Nicholas Kristof, whose work is always brave and inspiring, wrote in his column in The New York Times on Sunday, April 17 about the creative use of mockery as a tool for rebellion. He described the Serbian youth movement, Otpor (resistance), which started with just a few members and eventually mobilized enough support to spearhead the downfall of Slobodan Milosevic.
Besides practicing non-violence, the young rebels rallied people to their cause by making fun of the despot who was universally feared and hated. One stunt was to put Milosevic's picture on a barrel and roll it down the street, inviting people to hit it with sticks.
After Otpor helped bring about the overthrow of Milosevic, they began holding seminars for other oppressed peoples, including several Egyptians, who went to Serbia to get ideas for their own recent revolution.
The use of humor as an antidote to fear, of wild creativity to fight rigid oppression, of singing and talking in public places to fight the rule of silence—these are important tactics, not just for overthrowing tyrants but for dealing with other regimes (corporate, industrial, political) in which we feel powerless, humiliated, and helpless.
Radical Joy for Hard Times confronts environmental assaults with beauty. This is not elite beauty, beauty made only by the recognizably talented, but beauty re-imagined by ordinary people. Expressing sorrow and compassion for a place in the moment, we use materials found at the wounded place to transform our relationship with the place. It's democratic, empowering, and creative.
I'm very interested in exploring how other Otpor tactics might work for the environment.
Wednesday, April 20, 2011
Tuesday, April 19, 2011
Last Sunday, the celebration of Earth Day at the Unitarian-Universalist Congregation of Binghamton, I gave a sermon called "Rebalancing Act," in which I reflected on different ways of thinking about the "balance of nature" under current global conditions. What prompted this subject was a memorable experience of witnessing dolphins swimming in the Gulf of Mexico last fall, just three months after BP capped its leaking well, and how we, the witnesses to their lovely, fluid play, responded.
I had flown to Louisiana for Gulf Coast Rising, a day of making beauty and generosity for the land and people affected by the BP oil spill. The event was sponsored by Radical Joy for Hard Times. A few of us met on the southern shore of Grand Isle, a long, narrow island south of the Louisiana mainland that, because of its vulnerable geography, stretched out from east to west in the Gulf, was particularly hard hit by the flowing oil.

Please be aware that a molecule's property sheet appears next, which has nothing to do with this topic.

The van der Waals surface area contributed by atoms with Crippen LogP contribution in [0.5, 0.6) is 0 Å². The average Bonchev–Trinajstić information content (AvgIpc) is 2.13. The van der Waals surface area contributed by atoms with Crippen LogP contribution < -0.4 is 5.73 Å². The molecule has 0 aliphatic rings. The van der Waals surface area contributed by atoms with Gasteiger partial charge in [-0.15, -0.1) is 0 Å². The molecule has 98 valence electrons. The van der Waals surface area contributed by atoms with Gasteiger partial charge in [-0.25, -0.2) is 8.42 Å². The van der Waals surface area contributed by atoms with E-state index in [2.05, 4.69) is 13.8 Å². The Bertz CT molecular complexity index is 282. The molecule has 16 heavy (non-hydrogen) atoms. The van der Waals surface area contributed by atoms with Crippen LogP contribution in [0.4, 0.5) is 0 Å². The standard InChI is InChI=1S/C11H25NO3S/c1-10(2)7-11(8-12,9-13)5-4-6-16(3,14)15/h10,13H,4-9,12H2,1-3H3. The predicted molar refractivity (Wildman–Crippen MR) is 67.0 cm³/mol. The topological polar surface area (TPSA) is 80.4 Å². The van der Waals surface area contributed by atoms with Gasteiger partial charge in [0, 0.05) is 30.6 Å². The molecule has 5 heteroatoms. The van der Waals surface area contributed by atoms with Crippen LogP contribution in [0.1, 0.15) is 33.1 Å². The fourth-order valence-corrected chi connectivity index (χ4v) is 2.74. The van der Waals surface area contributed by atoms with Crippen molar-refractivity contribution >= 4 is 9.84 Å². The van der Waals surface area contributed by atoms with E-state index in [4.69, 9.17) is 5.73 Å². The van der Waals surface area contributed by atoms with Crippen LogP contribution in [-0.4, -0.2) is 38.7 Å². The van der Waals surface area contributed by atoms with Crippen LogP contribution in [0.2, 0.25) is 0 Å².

There on the beach we could see rescue teams and vehicles cleaning up other beaches. But it was a beautiful fall day. The sun was shining, the sky was blue, gulls and pelicans flew overhead, and the water looked clean and clear. We made a labyrinth in the sand and filled it with birdseed. We were holding a ceremony just prior to walking the labyrinth for the first time when we noticed that a pod of bottlenose dolphins were swimming very close to the sea wall just a few feet away.
Immediately we left off the ceremony... or rather we went over to be with the dolphins, who seemed to have arrived just in time to participate in the ceremony. There were about ten to twelve of them not more than 15-20 feet out in the water. They were diving, arcing in the sunlit air, leaping and flashing. They were beautiful, and they exemplified playfulness, freedom, and fluid movement.
As we watched them, we were full of joy. And at the same time, we were full of sorrow, for we knew that these animals were living in a dangerous environment. Even though the water looked clean, we knew that the entire food chain, from microorganisms that ingested the oil and the dispersants that BP sprayed to break up the oil, all the way up to the fish and the dolphins themselves were toxic. We knew that the dolphins were at the top of that food chain. Our rapture in the moment was mixed with dread for the dolphins' future.
Joy and sorrow, rapture and dread: we stood in the balance, holding both. Perhaps receiving those two apparently contrary burdens and holding them both gently and mindfully, honoring the utter validity of both, will be our primary responsibility as we encounter ecological crises in the years to come.
(The photo above was taken that day. I didn't try to photograph the dolphins, because their presence at that moment seemed sacred and not to be "captured." However, that's the patch of water they visited. You can see the clean-up equipment in the distance.)